As all my readers will know, John Rawlings really lived. He was an apothecary, dwelling in London, who applied to be made Free of the Worshipful Society of Apothecaries on 22nd August, 1754, finally achieving his freedom on 13th March, 1755.
His friend John Fielding (the Blind Beak) was a historical character too; I have added to this site a critique of how he is presented on television.
In 1983, thirty years ago, I was approached by Canada Dry to try to discover the origins of H.D. Rawlings Ltd, a label for soda and tonic waters that they had inherited due to various take-overs. They had a suspicion that Rawlings was older than its rival, Schweppes, because of some correspondence which they had acquired. These letters were signed by Henry Doo Rawlings and dated 1870. The address given was 2, Nassau Street, Soho, with the inscription beneath stating, "Trading at these premises for over 100 years." If this information was true it meant that Rawlings was founded circa 1770 whereas Jacob Schweppe started his business in 1783.
Just an aside about Henry Doo Rawlings. In the reign of Queen Victoria the entire Rawlings empire eventually devolved onto one widow woman, Sarah, already in her fifties. She had working for her a young clerk called Henry Doo who, quite honestly, she must have fancied enormously. She proposed to him, offering him control of the business, provided that he changed his name to Rawlings. He readily agreed, they were married, and Henry Doo became the President of the company.
You have probably guessed that 1983 was an important date because Schweppes would then, with no challengers, be able to celebrate two hundred years of trading. So, having duly been shown Henry Doo's correspondence, I was given two weeks not only to find the founder of the firm but to prove that Rawlings was indeed older that its rival.
Strangely, I found him on the first day of looking but didn't realise it. There, in Pigot's Street Directory for 1764, was listed a John Rawlings, Apothecary. I'm afraid I didn't make the connection and passed him by.
Eventually, after going up a great many blind alleys, I went to the Guildhall in London to look up the records of the Worshipful Society of Brewers and also the Worshipful Society of Apothecaries. I shall never forget the thrill of resting my hand - contained in a white glove, of course - on the signature of Richard Whittington, who presided over the Brewers company. History came utterly alive to me and I just sat transfixed; mesmerised in fact. After all the centuries it was as bold and strong as when the famous man actually penned it.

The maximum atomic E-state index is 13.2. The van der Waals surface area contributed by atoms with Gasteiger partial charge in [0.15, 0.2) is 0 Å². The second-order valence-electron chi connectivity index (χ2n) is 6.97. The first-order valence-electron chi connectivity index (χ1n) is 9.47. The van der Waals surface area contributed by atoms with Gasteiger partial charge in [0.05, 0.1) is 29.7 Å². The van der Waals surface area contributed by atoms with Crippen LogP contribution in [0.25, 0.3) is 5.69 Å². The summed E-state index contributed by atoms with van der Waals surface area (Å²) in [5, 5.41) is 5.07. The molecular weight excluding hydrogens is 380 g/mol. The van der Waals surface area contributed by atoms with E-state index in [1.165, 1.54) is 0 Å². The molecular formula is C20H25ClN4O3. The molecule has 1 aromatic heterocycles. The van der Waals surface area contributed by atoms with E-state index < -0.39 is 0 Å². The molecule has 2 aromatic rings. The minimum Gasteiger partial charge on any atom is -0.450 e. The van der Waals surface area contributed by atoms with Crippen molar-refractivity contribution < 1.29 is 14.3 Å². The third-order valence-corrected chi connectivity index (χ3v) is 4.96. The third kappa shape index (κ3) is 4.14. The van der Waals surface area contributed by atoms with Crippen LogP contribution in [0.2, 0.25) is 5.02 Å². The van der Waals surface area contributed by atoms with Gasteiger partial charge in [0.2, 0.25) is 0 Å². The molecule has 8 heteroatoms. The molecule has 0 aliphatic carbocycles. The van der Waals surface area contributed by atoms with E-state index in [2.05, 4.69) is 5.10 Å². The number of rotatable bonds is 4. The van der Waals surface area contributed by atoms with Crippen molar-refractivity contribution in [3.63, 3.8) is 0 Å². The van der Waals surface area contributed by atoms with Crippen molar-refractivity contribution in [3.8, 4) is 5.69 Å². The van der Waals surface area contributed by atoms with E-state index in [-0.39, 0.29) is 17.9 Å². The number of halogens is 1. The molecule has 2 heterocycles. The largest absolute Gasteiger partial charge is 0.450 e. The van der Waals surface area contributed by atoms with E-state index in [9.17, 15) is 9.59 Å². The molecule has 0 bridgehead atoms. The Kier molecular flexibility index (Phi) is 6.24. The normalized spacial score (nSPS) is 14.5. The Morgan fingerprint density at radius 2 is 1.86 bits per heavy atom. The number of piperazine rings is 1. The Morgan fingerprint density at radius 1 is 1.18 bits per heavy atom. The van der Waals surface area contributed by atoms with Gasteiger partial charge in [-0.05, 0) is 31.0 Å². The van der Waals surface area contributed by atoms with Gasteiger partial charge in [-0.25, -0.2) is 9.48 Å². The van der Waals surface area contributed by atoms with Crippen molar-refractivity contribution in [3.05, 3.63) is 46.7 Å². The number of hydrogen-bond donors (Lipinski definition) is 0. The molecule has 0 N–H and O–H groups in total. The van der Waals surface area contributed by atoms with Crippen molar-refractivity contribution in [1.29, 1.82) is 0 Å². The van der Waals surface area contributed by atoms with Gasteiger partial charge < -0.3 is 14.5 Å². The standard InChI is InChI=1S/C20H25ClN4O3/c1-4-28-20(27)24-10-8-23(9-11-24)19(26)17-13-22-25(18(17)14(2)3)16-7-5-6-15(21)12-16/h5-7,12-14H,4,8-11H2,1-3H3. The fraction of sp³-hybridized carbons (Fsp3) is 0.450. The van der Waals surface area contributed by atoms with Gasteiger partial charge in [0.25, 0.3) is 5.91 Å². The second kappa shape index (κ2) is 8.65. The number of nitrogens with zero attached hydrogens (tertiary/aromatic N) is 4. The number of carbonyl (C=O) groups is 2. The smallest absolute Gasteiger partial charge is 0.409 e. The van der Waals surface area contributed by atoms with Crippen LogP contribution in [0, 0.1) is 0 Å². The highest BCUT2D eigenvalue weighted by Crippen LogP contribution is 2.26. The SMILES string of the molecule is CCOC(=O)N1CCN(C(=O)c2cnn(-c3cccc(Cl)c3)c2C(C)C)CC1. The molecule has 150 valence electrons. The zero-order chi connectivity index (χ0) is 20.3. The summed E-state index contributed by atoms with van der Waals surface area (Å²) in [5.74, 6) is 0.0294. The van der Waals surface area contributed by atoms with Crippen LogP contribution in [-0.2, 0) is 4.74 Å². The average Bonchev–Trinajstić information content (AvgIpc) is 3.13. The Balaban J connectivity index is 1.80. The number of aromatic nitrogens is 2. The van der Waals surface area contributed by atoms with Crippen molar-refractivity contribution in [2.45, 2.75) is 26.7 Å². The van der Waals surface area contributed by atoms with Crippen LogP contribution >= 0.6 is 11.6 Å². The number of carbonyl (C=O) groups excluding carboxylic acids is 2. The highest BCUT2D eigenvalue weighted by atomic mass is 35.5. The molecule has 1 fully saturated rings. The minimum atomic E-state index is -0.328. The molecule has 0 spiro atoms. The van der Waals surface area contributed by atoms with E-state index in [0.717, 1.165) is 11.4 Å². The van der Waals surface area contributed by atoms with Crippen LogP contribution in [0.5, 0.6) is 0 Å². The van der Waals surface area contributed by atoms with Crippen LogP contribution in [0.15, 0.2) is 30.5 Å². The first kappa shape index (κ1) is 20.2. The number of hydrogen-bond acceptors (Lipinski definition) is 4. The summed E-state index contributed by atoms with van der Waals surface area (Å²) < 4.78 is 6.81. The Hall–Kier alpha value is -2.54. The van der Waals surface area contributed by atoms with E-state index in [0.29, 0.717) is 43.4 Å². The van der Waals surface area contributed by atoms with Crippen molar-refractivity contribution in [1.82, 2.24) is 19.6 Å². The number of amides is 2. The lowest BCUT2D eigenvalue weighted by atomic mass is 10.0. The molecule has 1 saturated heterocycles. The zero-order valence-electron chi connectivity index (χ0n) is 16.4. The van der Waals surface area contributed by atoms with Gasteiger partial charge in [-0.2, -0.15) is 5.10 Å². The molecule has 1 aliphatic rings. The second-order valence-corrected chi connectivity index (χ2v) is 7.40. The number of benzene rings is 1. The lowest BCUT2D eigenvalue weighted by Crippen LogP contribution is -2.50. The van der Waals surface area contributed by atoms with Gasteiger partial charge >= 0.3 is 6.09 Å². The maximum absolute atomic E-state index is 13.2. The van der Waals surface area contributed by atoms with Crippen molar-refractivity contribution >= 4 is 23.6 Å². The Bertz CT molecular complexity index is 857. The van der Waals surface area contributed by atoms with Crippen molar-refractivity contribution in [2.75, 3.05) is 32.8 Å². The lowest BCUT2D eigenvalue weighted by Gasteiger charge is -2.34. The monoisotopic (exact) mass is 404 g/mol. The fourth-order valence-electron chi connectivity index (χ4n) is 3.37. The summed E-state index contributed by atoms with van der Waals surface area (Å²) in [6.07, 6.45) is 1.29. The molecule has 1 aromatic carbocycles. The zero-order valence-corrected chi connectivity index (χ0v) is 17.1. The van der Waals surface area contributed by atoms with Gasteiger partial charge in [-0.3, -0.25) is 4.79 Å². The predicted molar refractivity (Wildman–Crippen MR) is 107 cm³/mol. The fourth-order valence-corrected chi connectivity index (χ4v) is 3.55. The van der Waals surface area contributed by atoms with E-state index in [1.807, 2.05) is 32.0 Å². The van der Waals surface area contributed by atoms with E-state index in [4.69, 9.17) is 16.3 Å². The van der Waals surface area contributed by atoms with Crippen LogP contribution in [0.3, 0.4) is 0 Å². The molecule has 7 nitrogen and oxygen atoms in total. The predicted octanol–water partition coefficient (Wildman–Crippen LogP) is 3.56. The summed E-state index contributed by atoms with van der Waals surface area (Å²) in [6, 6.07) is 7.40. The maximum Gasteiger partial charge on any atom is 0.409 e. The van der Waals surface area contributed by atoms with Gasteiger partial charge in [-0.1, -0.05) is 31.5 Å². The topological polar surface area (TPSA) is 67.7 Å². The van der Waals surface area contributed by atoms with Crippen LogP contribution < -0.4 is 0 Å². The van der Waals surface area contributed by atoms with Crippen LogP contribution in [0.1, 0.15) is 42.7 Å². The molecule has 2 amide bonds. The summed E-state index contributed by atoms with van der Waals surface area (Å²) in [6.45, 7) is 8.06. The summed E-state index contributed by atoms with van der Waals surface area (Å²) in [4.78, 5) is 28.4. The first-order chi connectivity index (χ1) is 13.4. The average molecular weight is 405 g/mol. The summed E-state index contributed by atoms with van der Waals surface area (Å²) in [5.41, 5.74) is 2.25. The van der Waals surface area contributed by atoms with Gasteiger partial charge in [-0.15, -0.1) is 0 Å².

To return to John. In the records of the Worshipful Society of Apothecaries I found that a John Rawlings,
"a foreign apothecary" (this means that he was apprenticed outside the City of London) "attended the Court and desired to be admitted to his Freedom of the Company by Redemption on the terms mentioned in the Court of Assistants of 22nd August last but not withstanding the Order of this Court of Assistants of the 5th December last whereby the Fine (which means 'fee') for admitting Foreign Apothecaries was increased, he having attended at the Hall to take up his Freedom on the Private Court Day in August last but the Court was just broke up and he was prevented by business attending again before the 5th December last, which being taken into consideration. Ordered that on his paying a fine of £7.lO.Od. to the Garden (the Chelsea Physic Garden) and Fees and passing an Examination he be made Free of the Company by Redemption. He paid the Fine."Still I could not prove that this was the John Rawlings I was looking for.
So on the penultimate day of my search I returned to the Guildhall and looked at the Society's records once more. And there it was, missed by me the first time I had examined them. John had given his address when he was made Free. It was number 2, Nassau Street, Soho.
So there he was, the link had been made. If John had become a fully fledged apothecary in 1755 and had started experimenting with water soon after, the company was definitely older than Jacob Schweppe's.
They based a TV commercial on my findings. The late great Arthur Lowe was seen in full eighteenth century costume walking up a long red carpet towards a pair of thrones on which sat a King and Queen. He was carrying a tray of tonic waters and as the camera came into close-up he turned to it and said, "Ssh! We knew how before you know who." I thought it very clever.
Having presented my case to Canada Dry - who were delighted with the findings - I put my file away and forgot about it. Then, as some of you may be aware, there occurred a terrific downturn in the market for historical novels. It started, as all these things do, across the Atlantic in America, and Britain, inevitably, followed suit. I was in a state, envisaging my livelihood flying out of the window. Then I had a chat with an old friend of mine who had been in publishing for years and he advised me to turn my attention towards crime.
I deliberated and then, like a flash, I remembered John Rawlings and started to investigate the times in which he lived. And who should I find but the Blind Beak, John Fielding himself, alive at the same time and Principal Magistrate. I had my detective and DEATH IN THE DARK WALK was born. The rest, as they say, is history.